Happy Reading to one and all.



    The list is available here with audio and links to the reviews

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  1. Have you seen NPR Music's 50 Favorite Albums of 2013?
I spy some Fresh Air favorites on the list including:
Jason Isbell
Brandy Clark
Kacey Musgraves
Vampire Weekend
HAIM
Valerie June

    Have you seen NPR Music's 50 Favorite Albums of 2013?

    I spy some Fresh Air favorites on the list including:

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  1. Posted on 4 December, 2013

    1,259 notes | Permalink

    Reblogged from nprbooks

    nprbooks:

YOU GUYS!! It’s ALIVE! The NPR Book Concierge is at your service — see what we’ve been working on the past few months, and more importantly, see our favorite books of 2013 in a fantastic new clickable searchable playable-with format. 
Want book club ideas that are also love stories? Funny cookbooks? Kids’ books for geeks? And of course, our own staff picks. Check it out!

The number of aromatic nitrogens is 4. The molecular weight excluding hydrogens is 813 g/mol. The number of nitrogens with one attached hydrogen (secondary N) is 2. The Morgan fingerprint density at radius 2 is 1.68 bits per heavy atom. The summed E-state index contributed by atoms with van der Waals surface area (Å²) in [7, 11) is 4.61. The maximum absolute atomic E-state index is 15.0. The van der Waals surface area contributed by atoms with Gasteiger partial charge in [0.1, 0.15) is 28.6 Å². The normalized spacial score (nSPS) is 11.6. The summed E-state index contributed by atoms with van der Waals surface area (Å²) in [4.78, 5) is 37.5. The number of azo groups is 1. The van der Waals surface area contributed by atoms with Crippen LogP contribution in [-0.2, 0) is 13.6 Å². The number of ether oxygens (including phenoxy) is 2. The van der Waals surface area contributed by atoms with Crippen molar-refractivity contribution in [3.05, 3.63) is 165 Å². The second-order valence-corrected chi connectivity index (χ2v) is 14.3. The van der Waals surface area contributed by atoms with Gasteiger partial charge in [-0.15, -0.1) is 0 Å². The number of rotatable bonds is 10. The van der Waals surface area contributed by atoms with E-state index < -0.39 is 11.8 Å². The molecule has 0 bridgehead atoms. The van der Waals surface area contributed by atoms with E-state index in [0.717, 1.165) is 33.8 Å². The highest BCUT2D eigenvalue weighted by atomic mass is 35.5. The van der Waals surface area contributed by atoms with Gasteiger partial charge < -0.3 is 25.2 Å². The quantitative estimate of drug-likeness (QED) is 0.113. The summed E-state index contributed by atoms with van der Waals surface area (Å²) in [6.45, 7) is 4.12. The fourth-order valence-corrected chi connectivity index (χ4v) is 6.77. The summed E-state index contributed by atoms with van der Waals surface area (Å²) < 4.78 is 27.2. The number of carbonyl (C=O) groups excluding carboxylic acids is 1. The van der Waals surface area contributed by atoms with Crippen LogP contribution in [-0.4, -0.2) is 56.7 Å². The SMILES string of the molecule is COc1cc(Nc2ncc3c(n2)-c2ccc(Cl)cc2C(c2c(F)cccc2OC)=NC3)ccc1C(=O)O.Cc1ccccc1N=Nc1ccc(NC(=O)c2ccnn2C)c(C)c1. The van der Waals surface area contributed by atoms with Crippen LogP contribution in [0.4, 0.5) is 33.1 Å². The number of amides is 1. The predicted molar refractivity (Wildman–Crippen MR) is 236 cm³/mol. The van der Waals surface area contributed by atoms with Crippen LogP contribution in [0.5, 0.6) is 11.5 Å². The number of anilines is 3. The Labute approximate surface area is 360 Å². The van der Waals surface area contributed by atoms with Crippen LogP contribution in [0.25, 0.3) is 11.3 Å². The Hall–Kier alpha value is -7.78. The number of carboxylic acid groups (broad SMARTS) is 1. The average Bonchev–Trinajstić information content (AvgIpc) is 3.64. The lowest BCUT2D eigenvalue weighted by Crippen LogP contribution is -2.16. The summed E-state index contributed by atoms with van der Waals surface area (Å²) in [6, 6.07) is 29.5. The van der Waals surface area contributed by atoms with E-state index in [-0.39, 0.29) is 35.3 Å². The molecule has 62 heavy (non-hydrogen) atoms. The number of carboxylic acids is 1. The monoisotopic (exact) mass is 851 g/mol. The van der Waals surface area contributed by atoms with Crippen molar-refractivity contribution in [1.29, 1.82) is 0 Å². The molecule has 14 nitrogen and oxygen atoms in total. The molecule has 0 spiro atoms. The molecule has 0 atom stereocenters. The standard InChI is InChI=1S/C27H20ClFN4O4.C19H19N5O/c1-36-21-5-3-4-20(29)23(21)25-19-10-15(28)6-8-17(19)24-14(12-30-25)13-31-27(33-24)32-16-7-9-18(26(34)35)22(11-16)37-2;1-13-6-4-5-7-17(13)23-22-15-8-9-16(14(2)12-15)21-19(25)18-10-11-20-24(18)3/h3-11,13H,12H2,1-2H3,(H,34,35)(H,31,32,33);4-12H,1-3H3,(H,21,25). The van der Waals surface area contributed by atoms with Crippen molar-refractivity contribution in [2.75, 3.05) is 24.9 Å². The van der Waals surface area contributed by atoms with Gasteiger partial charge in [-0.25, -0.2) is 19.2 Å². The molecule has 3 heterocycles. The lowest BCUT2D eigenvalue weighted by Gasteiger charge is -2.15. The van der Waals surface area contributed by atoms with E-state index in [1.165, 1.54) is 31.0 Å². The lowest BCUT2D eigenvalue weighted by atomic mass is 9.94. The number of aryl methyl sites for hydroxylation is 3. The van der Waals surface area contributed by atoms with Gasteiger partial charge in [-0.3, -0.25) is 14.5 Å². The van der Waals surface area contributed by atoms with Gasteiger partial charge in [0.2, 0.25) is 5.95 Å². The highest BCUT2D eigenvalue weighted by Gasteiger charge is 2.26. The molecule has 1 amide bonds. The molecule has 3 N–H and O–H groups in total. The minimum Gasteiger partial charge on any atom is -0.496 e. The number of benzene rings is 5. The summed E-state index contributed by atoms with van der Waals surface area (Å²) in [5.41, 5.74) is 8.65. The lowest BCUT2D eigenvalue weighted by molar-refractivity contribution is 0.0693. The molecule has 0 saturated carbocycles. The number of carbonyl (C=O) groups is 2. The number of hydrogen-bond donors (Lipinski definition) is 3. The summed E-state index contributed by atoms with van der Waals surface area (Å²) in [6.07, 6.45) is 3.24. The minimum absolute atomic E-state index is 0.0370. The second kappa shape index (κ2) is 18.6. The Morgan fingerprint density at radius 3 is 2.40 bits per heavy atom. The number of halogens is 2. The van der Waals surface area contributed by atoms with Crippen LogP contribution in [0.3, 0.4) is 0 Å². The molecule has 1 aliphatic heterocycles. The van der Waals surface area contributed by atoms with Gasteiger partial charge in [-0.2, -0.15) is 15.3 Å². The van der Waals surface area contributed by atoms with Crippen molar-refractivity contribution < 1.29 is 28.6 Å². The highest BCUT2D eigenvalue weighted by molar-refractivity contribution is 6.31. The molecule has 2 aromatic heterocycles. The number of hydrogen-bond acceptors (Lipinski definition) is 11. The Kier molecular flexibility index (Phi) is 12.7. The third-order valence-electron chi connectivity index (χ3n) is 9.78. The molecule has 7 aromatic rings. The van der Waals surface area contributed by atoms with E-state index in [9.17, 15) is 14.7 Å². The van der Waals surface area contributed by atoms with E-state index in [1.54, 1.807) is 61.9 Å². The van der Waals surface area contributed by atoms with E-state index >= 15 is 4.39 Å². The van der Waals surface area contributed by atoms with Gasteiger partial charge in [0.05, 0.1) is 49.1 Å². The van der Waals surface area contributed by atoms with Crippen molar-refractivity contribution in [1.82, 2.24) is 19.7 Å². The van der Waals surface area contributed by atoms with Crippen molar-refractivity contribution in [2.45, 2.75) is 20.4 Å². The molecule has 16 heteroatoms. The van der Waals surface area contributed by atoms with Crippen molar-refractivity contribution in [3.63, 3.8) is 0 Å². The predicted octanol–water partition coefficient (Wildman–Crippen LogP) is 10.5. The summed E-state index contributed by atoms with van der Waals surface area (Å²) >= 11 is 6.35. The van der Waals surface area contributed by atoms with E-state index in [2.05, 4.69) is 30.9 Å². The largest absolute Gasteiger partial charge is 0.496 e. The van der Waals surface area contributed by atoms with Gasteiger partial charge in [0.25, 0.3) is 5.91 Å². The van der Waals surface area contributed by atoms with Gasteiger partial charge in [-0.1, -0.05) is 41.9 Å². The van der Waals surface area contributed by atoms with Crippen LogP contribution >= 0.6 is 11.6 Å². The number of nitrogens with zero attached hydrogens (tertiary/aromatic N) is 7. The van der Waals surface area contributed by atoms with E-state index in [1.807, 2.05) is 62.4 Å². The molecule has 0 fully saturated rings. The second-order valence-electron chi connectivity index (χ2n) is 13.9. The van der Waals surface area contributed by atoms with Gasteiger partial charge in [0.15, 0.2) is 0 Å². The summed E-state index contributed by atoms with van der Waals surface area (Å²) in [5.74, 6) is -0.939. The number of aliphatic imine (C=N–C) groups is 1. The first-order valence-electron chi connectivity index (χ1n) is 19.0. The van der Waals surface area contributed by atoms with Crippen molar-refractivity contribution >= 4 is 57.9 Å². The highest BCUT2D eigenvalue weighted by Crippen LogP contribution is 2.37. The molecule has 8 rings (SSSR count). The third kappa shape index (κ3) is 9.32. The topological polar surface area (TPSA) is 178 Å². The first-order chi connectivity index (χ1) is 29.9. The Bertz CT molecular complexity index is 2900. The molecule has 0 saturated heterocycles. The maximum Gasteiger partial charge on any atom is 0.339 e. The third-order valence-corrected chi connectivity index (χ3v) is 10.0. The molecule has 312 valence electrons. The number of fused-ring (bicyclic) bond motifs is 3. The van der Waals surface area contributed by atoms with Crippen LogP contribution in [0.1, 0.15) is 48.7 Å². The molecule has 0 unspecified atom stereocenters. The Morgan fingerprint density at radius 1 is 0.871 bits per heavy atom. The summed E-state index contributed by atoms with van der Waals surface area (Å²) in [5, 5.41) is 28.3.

(If you really, REALLY miss our lists, here’s why we decided to do something a little different this year)


Several of NPR’s best books of 2013 were featured as interviews or reviews (By Maureen Corrigan) on Fresh Air. To name a few:
Scott Anderson, the author of Lawrence In Arabia 
Jesmyn Ward, the author of Men We Reaped
Review of The Book of Ages 
Chimamanda Adichie, the author of Americanah
John Bradshaw, the author of Cat Sense
A. Scott Berg, the author of Wilson 
Allie Brosh, the author/artist of Hyperbole and a Half
Review of Someone 
Review of The Goldfinch 
Review of Miss Anne in Harlem
Review of The Love Affairs of Nathaniel P
Review of The Infatuations
Review of The Lowland 
View in High-Res

    nprbooks:

    YOU GUYS!! It’s ALIVE! The NPR Book Concierge is at your service — see what we’ve been working on the past few months, and more importantly, see our favorite books of 2013 in a fantastic new clickable searchable playable-with format

    Want book club ideas that are also love stories? Funny cookbooks? Kids’ books for geeks? And of course, our own staff picks. Check it out!